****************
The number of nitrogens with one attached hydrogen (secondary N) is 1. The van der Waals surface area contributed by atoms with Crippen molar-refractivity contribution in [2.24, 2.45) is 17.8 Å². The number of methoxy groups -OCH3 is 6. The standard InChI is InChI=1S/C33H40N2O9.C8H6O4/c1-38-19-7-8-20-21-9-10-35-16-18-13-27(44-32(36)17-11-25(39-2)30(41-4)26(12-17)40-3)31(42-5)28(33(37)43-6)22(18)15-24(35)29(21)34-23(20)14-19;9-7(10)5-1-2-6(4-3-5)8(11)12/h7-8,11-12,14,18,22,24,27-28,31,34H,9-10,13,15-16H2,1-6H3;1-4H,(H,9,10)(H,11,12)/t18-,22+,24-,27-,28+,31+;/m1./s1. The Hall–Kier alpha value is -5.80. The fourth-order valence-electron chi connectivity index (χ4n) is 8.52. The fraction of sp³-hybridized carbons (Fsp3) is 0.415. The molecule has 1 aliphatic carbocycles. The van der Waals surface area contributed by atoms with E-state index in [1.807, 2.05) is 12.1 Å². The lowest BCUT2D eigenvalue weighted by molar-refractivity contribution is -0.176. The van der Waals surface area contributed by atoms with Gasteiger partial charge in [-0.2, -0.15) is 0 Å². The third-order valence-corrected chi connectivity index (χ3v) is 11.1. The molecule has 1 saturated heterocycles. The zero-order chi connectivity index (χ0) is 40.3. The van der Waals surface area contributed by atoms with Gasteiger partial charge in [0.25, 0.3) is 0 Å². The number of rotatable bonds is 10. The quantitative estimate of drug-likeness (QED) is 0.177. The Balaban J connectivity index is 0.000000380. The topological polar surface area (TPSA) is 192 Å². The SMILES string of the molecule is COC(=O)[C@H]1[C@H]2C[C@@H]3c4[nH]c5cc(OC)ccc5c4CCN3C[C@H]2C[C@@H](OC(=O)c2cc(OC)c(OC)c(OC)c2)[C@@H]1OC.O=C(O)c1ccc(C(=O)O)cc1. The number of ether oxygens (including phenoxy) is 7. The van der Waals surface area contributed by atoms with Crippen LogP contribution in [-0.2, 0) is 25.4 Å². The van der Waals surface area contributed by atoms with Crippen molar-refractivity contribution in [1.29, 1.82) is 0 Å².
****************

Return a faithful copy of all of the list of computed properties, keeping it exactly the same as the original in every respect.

The number of nitrogens with one attached hydrogen (secondary N) is 1. The van der Waals surface area contributed by atoms with Crippen molar-refractivity contribution in [2.24, 2.45) is 17.8 Å². The number of methoxy groups -OCH3 is 6. The standard InChI is InChI=1S/C33H40N2O9.C8H6O4/c1-38-19-7-8-20-21-9-10-35-16-18-13-27(44-32(36)17-11-25(39-2)30(41-4)26(12-17)40-3)31(42-5)28(33(37)43-6)22(18)15-24(35)29(21)34-23(20)14-19;9-7(10)5-1-2-6(4-3-5)8(11)12/h7-8,11-12,14,18,22,24,27-28,31,34H,9-10,13,15-16H2,1-6H3;1-4H,(H,9,10)(H,11,12)/t18-,22+,24-,27-,28+,31+;/m1./s1. The Hall–Kier alpha value is -5.80. The fourth-order valence-electron chi connectivity index (χ4n) is 8.52. The fraction of sp³-hybridized carbons (Fsp3) is 0.415. The molecule has 1 aliphatic carbocycles. The van der Waals surface area contributed by atoms with E-state index in [1.807, 2.05) is 12.1 Å². The lowest BCUT2D eigenvalue weighted by molar-refractivity contribution is -0.176. The van der Waals surface area contributed by atoms with Gasteiger partial charge in [-0.2, -0.15) is 0 Å². The third-order valence-corrected chi connectivity index (χ3v) is 11.1. The molecule has 1 saturated heterocycles. The zero-order chi connectivity index (χ0) is 40.3. The van der Waals surface area contributed by atoms with Gasteiger partial charge in [0.25, 0.3) is 0 Å². The number of rotatable bonds is 10. The quantitative estimate of drug-likeness (QED) is 0.177. The Balaban J connectivity index is 0.000000380. The topological polar surface area (TPSA) is 192 Å². The SMILES string of the molecule is COC(=O)[C@H]1[C@H]2C[C@@H]3c4[nH]c5cc(OC)ccc5c4CCN3C[C@H]2C[C@@H](OC(=O)c2cc(OC)c(OC)c(OC)c2)[C@@H]1OC.O=C(O)c1ccc(C(=O)O)cc1. The number of ether oxygens (including phenoxy) is 7. The van der Waals surface area contributed by atoms with Crippen LogP contribution in [-0.2, 0) is 25.4 Å². The van der Waals surface area contributed by atoms with Crippen molar-refractivity contribution in [1.29, 1.82) is 0 Å².